Books and Me: Cosmic Love and Human Apathy

Book Title:  Cosmic Love and Human Apathycosmic-love-and-human-apathy-swami-vivekanand-s-restatement-of-religion-400x400-imadh2fffjyfnvmr

Author: Jyotirmaya Sharma

This is not a book for somebody who is yet to understand the three protagonists that the book speaks about, namely Sri Ramakrishna, Swami Vivekananda and Hinduism. Trying to understand any of these using this book could be misleading while also doing injustice to the author’s extraordinary intellectual analysis.  The book is a part of the Author’s ongoing research into Hindutva and restatement of Hinduism.  After reading this work, I am personally excited and look forward to read the fourth book in the series that the Author intends to publish based on Mahatma Gandhi.

As an ardent reader of Ramakrishna-Vivekananda literature,  my understanding of their unique individual personalities has deepened post my reading of this book.  But this has also led to my re-reading a lot of the original literature to understand how and why these two personalities who were almost like chalk and cheese in their gross manifestations, seem to connect, collaborate, synergise and give to the world a lasting message and an institution.

Hinduism in my limited understanding is a foreign word.  It is a label provided to us by those who don’t belong to it.  Historically  India lived by what is called ‘Sanatana Dharma’ which reasonably translates to ‘ Eternal Principles of Living’ . It is because of this strong foundation of Sanatana Dharma, that we have had a glorious history of openness, sharing, giving and embracing. We have always looked towards the greatest truths of life and living while providing adequate pointers to what one can do in life to enable realise those eternal truths.  Hinduism has been created and is being used as a vehicle to propagate limited ideologies based on individual faiths.  While these may have been motivated by the context, situation and need at various stages in our history, it only makes me feel the need to forego this limited understanding of  Hinduism as a religion and attempt to connect Hinduism  to the way a person in Hindustan lives, which is essentially based on Sanatana Dharma.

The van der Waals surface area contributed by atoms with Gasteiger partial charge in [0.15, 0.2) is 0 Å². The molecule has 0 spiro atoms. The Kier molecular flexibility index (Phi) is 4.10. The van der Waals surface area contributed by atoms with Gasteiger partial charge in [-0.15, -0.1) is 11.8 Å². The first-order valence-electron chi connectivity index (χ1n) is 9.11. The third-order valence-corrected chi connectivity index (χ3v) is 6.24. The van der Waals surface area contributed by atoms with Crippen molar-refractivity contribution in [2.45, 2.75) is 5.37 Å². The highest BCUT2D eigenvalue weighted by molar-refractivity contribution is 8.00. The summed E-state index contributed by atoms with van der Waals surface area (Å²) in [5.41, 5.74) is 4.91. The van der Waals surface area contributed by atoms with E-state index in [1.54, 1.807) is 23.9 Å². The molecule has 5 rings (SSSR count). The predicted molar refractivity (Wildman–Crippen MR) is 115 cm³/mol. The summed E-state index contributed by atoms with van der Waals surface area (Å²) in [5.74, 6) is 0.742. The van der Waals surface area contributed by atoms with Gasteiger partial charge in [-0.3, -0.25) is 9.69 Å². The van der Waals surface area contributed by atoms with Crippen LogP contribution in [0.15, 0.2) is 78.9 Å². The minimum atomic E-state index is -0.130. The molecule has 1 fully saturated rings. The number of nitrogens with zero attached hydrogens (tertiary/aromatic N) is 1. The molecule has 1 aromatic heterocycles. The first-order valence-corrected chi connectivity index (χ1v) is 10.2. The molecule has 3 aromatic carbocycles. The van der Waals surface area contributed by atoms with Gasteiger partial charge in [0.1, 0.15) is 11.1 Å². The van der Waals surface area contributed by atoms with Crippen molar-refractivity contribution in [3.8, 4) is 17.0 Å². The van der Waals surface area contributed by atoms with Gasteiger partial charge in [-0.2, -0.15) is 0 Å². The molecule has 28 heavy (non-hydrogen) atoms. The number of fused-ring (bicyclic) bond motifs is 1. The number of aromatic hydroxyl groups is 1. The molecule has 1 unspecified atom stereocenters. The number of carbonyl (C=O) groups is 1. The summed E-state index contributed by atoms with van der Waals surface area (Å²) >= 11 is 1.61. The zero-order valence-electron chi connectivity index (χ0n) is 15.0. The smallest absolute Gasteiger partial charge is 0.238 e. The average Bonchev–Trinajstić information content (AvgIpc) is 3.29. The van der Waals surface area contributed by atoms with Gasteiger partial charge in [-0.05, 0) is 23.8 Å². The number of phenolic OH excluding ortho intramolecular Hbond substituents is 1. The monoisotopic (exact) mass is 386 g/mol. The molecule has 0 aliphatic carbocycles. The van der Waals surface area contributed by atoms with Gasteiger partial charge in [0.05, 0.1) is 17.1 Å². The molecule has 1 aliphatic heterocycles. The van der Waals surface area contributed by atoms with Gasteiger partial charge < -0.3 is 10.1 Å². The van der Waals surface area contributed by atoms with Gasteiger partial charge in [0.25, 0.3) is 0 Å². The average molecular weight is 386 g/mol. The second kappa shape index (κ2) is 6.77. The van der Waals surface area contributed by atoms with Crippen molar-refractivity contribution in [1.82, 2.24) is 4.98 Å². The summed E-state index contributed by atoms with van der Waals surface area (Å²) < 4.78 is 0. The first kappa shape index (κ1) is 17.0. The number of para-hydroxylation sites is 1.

The book highlights how Vivekananda has shifted the focus of Ramakrishna order from one of bhakthi to a more rational, scientific, masculine and nationalistic world. One the surface these seem very far from Ramakrishna’s world of love, ecstasy, irrationality and faith. The Author’s intellectual analysis is logical, extremely incisive and at many places brilliant. In the limited context of the subject under study the case made by the author seems interesting and provides a much needed alternative perspective to look at the celebrated relationship between Sri Ramakrishna and Swami Vivekananda. In fact this book has made me start re-reading the original literature of Ramakrishna-Vivekananda and look for lessons on how different personalities can come together for the sake of a higher cause. It has also triggered in me the curiosity to understand the guru-shishya relationship in a much more serious manner.

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